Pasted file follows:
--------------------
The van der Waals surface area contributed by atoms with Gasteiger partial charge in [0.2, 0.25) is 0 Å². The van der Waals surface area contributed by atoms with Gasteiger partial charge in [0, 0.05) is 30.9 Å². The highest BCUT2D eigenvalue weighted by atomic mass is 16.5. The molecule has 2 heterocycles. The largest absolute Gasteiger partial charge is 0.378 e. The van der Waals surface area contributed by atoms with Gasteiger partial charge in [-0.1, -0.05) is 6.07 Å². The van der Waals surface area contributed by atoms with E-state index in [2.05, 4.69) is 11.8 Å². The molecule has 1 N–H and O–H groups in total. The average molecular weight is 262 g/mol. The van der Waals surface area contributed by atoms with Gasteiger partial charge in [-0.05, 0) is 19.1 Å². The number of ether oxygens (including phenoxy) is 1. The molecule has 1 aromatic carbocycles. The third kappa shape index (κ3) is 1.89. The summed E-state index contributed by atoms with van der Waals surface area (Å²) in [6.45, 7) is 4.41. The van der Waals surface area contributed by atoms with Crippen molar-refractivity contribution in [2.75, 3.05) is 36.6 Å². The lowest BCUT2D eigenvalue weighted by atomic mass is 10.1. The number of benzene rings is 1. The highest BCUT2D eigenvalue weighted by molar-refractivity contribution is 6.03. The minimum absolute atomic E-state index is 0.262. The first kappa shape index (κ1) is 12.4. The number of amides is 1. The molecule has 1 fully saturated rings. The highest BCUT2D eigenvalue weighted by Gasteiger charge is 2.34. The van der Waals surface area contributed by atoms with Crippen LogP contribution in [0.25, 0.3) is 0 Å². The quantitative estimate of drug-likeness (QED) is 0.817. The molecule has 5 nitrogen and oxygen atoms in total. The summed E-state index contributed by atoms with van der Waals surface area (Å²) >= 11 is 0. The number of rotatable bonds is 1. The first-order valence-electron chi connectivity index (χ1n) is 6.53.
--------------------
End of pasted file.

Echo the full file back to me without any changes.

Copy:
The van der Waals surface area contributed by atoms with Gasteiger partial charge in [0.2, 0.25) is 0 Å². The van der Waals surface area contributed by atoms with Gasteiger partial charge in [0, 0.05) is 30.9 Å². The highest BCUT2D eigenvalue weighted by atomic mass is 16.5. The molecule has 2 heterocycles. The largest absolute Gasteiger partial charge is 0.378 e. The van der Waals surface area contributed by atoms with Gasteiger partial charge in [-0.1, -0.05) is 6.07 Å². The van der Waals surface area contributed by atoms with E-state index in [2.05, 4.69) is 11.8 Å². The molecule has 1 N–H and O–H groups in total. The average molecular weight is 262 g/mol. The van der Waals surface area contributed by atoms with Gasteiger partial charge in [-0.05, 0) is 19.1 Å². The number of ether oxygens (including phenoxy) is 1. The molecule has 1 aromatic carbocycles. The third kappa shape index (κ3) is 1.89. The summed E-state index contributed by atoms with van der Waals surface area (Å²) in [6.45, 7) is 4.41. The van der Waals surface area contributed by atoms with Crippen molar-refractivity contribution in [2.75, 3.05) is 36.6 Å². The lowest BCUT2D eigenvalue weighted by atomic mass is 10.1. The number of benzene rings is 1. The highest BCUT2D eigenvalue weighted by molar-refractivity contribution is 6.03. The minimum absolute atomic E-state index is 0.262. The first kappa shape index (κ1) is 12.4. The number of amides is 1. The molecule has 1 fully saturated rings. The highest BCUT2D eigenvalue weighted by Gasteiger charge is 2.34. The van der Waals surface area contributed by atoms with Crippen LogP contribution in [0.25, 0.3) is 0 Å². The quantitative estimate of drug-likeness (QED) is 0.817. The molecule has 5 nitrogen and oxygen atoms in total. The summed E-state index contributed by atoms with van der Waals surface area (Å²) >= 11 is 0. The number of rotatable bonds is 1. The first-order valence-electron chi connectivity index (χ1n) is 6.53.